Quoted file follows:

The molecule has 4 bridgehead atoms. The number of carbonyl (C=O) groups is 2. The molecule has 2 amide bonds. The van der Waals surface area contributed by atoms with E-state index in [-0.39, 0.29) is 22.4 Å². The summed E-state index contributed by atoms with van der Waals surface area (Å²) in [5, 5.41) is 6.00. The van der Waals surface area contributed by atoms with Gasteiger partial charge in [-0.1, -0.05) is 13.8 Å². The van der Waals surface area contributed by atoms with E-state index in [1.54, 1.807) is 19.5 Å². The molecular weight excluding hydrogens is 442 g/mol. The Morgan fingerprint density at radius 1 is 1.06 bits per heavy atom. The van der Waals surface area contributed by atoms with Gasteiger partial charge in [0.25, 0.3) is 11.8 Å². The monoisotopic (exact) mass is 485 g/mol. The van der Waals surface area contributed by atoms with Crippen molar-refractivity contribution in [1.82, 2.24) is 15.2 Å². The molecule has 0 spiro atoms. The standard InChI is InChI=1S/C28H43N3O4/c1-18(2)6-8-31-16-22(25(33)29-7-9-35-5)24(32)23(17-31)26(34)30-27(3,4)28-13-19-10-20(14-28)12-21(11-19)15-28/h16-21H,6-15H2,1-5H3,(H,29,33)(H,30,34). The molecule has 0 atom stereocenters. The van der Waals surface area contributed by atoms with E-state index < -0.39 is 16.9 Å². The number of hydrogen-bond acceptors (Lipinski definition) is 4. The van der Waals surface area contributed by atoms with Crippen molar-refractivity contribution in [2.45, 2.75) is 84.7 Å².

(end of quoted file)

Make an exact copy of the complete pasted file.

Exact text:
The molecule has 4 bridgehead atoms. The number of carbonyl (C=O) groups is 2. The molecule has 2 amide bonds. The van der Waals surface area contributed by atoms with E-state index in [-0.39, 0.29) is 22.4 Å². The summed E-state index contributed by atoms with van der Waals surface area (Å²) in [5, 5.41) is 6.00. The van der Waals surface area contributed by atoms with Gasteiger partial charge in [-0.1, -0.05) is 13.8 Å². The van der Waals surface area contributed by atoms with E-state index in [1.54, 1.807) is 19.5 Å². The molecular weight excluding hydrogens is 442 g/mol. The Morgan fingerprint density at radius 1 is 1.06 bits per heavy atom. The van der Waals surface area contributed by atoms with Gasteiger partial charge in [0.25, 0.3) is 11.8 Å². The monoisotopic (exact) mass is 485 g/mol. The van der Waals surface area contributed by atoms with Crippen molar-refractivity contribution in [1.82, 2.24) is 15.2 Å². The molecule has 0 spiro atoms. The standard InChI is InChI=1S/C28H43N3O4/c1-18(2)6-8-31-16-22(25(33)29-7-9-35-5)24(32)23(17-31)26(34)30-27(3,4)28-13-19-10-20(14-28)12-21(11-19)15-28/h16-21H,6-15H2,1-5H3,(H,29,33)(H,30,34). The molecule has 0 atom stereocenters. The van der Waals surface area contributed by atoms with E-state index < -0.39 is 16.9 Å². The number of hydrogen-bond acceptors (Lipinski definition) is 4. The van der Waals surface area contributed by atoms with Crippen molar-refractivity contribution in [2.45, 2.75) is 84.7 Å².